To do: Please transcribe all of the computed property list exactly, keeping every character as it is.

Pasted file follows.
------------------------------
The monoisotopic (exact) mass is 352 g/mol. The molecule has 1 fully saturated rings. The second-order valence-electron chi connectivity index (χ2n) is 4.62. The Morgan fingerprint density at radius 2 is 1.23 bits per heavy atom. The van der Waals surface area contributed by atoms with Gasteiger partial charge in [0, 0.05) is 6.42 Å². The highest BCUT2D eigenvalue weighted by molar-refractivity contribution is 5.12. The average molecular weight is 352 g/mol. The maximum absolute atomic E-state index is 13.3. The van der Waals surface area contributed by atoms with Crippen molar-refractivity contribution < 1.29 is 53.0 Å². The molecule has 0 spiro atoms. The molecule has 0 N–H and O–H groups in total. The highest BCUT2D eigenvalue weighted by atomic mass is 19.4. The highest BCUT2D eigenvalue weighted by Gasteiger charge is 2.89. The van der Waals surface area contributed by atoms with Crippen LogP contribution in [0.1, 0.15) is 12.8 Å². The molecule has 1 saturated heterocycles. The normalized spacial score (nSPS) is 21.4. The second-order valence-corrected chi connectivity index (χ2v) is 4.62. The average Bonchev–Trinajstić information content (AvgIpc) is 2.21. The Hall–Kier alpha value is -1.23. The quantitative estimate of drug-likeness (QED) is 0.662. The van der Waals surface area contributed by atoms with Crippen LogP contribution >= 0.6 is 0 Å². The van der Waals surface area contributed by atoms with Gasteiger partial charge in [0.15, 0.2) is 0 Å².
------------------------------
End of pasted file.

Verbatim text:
The monoisotopic (exact) mass is 352 g/mol. The molecule has 1 fully saturated rings. The second-order valence-electron chi connectivity index (χ2n) is 4.62. The Morgan fingerprint density at radius 2 is 1.23 bits per heavy atom. The van der Waals surface area contributed by atoms with Gasteiger partial charge in [0, 0.05) is 6.42 Å². The highest BCUT2D eigenvalue weighted by molar-refractivity contribution is 5.12. The average molecular weight is 352 g/mol. The maximum absolute atomic E-state index is 13.3. The van der Waals surface area contributed by atoms with Crippen molar-refractivity contribution < 1.29 is 53.0 Å². The molecule has 0 spiro atoms. The molecule has 0 N–H and O–H groups in total. The highest BCUT2D eigenvalue weighted by atomic mass is 19.4. The highest BCUT2D eigenvalue weighted by Gasteiger charge is 2.89. The van der Waals surface area contributed by atoms with Crippen LogP contribution in [0.1, 0.15) is 12.8 Å². The molecule has 1 saturated heterocycles. The normalized spacial score (nSPS) is 21.4. The second-order valence-corrected chi connectivity index (χ2v) is 4.62. The average Bonchev–Trinajstić information content (AvgIpc) is 2.21. The Hall–Kier alpha value is -1.23. The quantitative estimate of drug-likeness (QED) is 0.662. The van der Waals surface area contributed by atoms with Crippen LogP contribution >= 0.6 is 0 Å². The van der Waals surface area contributed by atoms with Gasteiger partial charge in [0.15, 0.2) is 0 Å².